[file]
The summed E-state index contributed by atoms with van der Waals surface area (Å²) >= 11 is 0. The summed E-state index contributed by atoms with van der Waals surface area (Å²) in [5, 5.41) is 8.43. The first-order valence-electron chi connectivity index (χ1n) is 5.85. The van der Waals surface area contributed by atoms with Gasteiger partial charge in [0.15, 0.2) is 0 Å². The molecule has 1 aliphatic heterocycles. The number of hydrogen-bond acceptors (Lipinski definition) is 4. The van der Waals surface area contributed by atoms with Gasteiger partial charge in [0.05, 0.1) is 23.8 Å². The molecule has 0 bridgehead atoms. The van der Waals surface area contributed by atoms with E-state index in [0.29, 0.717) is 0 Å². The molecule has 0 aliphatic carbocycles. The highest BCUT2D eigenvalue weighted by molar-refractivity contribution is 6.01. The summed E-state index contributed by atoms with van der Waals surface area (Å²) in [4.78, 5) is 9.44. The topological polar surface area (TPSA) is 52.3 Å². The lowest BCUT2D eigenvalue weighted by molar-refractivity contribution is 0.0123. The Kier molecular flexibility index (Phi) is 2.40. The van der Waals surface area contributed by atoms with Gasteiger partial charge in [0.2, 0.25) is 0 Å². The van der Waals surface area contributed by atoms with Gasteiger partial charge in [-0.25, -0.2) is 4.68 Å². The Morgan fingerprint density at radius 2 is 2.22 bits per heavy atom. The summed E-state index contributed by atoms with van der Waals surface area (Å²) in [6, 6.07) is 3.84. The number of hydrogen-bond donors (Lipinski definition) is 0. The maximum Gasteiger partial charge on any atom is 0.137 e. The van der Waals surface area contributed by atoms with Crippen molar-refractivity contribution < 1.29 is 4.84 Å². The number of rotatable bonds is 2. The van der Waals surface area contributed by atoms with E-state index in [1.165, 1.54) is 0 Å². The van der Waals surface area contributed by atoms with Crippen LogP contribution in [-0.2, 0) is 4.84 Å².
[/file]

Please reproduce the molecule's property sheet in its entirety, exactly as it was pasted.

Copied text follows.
The summed E-state index contributed by atoms with van der Waals surface area (Å²) >= 11 is 0. The summed E-state index contributed by atoms with van der Waals surface area (Å²) in [5, 5.41) is 8.43. The first-order valence-electron chi connectivity index (χ1n) is 5.85. The van der Waals surface area contributed by atoms with Gasteiger partial charge in [0.15, 0.2) is 0 Å². The molecule has 1 aliphatic heterocycles. The number of hydrogen-bond acceptors (Lipinski definition) is 4. The van der Waals surface area contributed by atoms with Gasteiger partial charge in [0.05, 0.1) is 23.8 Å². The molecule has 0 bridgehead atoms. The van der Waals surface area contributed by atoms with E-state index in [0.29, 0.717) is 0 Å². The molecule has 0 aliphatic carbocycles. The highest BCUT2D eigenvalue weighted by molar-refractivity contribution is 6.01. The summed E-state index contributed by atoms with van der Waals surface area (Å²) in [4.78, 5) is 9.44. The topological polar surface area (TPSA) is 52.3 Å². The lowest BCUT2D eigenvalue weighted by molar-refractivity contribution is 0.0123. The Kier molecular flexibility index (Phi) is 2.40. The van der Waals surface area contributed by atoms with Gasteiger partial charge in [0.2, 0.25) is 0 Å². The van der Waals surface area contributed by atoms with Gasteiger partial charge in [-0.25, -0.2) is 4.68 Å². The Morgan fingerprint density at radius 2 is 2.22 bits per heavy atom. The summed E-state index contributed by atoms with van der Waals surface area (Å²) in [6, 6.07) is 3.84. The number of hydrogen-bond donors (Lipinski definition) is 0. The maximum Gasteiger partial charge on any atom is 0.137 e. The van der Waals surface area contributed by atoms with Crippen molar-refractivity contribution < 1.29 is 4.84 Å². The number of rotatable bonds is 2. The van der Waals surface area contributed by atoms with E-state index in [1.165, 1.54) is 0 Å². The van der Waals surface area contributed by atoms with Crippen LogP contribution in [-0.2, 0) is 4.84 Å².